By Alan Rappeport

Tim Geithner, US Treasury secretary, testified before the House Ways and Means Committee on February 15 to discuss President Obama’s budget proposals for fiscal year 2012. His full remarks are here.

3:25pm – With time expired, Mr Geithner agrees to field three more questions and respond in writing.

3:23pm – Mr Geithner reminds Ms Jenkins that generous tax credits will assist farmers an offer incentives and make capital investments.

3:19pm – Mr Geithner is asked by Lynn Jenkins of Kansas if he knows how much a new combine costs (he does not) to make a point about the costs of running a farm and how estate taxes are hurting agricultural workers.

By Emiliya Mychasuk, FT.com’s US news editor, and Alan Rappeport, FT reporter, in New York. All times are eastern standard.

11.56pm – The Democrats look like they are going to keep control of the Senate.

But in the meantime, the state regarded as a Presidential bellwether, Ohio has elected Republican John Kasich over Democratic incumbent governor Ted Strickland. In a state that has been hit hard by the recession and will be a major battleground in the 2012 presidential election, Mr Kasich was accused in debates over free trade of backing policies that would send US jobs overseas.

11:45pm –  US news editor Gary Silverman was wondering earlier when the likely new speaker John Boehner would make his victory lap.  The 60-year-old Mr Boehner, a 10-term Republican congressman from western Ohio, began his speech by saying that there was “frankly not a time for celebration, this is a time to roll up our sleeves” and described the elections as a “repudiation of Washington, and politicians who refused to listen to the American people.” The speaker-in-waiting said the “President sets the agenda” but the people had sent a message to the President: “Change course.”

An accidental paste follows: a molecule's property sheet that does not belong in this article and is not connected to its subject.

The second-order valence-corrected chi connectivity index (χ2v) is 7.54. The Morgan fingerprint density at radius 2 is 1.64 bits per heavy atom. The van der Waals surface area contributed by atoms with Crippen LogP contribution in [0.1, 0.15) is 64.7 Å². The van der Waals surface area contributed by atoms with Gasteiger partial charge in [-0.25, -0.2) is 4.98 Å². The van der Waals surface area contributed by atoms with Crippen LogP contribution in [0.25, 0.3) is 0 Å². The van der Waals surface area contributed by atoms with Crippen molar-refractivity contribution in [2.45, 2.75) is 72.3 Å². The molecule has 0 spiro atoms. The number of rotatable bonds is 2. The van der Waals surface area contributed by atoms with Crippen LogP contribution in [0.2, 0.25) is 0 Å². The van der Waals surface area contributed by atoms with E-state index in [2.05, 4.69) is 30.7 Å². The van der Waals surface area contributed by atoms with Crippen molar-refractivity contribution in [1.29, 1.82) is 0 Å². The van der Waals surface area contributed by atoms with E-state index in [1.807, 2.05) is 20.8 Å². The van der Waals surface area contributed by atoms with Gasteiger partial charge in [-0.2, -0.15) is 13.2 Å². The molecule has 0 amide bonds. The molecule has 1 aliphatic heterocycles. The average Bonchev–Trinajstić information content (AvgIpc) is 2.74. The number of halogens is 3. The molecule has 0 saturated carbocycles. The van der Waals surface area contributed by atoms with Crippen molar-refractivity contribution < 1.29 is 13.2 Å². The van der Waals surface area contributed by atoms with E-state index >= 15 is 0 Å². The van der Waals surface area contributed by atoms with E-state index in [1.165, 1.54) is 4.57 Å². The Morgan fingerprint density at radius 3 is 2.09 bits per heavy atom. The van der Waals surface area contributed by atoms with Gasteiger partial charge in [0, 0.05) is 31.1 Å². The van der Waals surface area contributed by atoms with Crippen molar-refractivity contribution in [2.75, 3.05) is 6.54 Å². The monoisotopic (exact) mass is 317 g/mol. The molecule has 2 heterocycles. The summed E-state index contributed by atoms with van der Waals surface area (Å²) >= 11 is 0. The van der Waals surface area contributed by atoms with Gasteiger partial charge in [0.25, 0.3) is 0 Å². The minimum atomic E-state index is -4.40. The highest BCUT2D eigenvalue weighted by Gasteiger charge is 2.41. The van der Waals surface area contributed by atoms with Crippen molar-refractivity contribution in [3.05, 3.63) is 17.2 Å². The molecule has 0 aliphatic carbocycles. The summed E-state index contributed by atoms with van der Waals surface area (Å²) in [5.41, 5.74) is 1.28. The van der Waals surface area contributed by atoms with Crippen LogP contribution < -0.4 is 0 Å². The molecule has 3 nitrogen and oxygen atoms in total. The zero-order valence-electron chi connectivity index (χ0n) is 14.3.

President Obama today stages his latest attempt to advance the $950bn (€700bn, £616bn) 10-year healthcare reform bill, when he hosts a marathon televised summit in Washington with his Republican opponents.

This blog will host regular updates from Anna Fifield, US political correspondent.  Clive Crook will share his views on the summit later.

Read Clive Crook’s post – What is the health summit for?

Clive Crook’s blog

This blog is no longer updated but it remains open as an archive.

I have been the FT's Washington columnist since April 2007. I moved from Britain to the US in 2005 to write for the Atlantic Monthly and the National Journal after 20 years working at the Economist, most recently as deputy editor. I write mainly about the intersection of politics and economics.

Clive Crook’s blog: A guide

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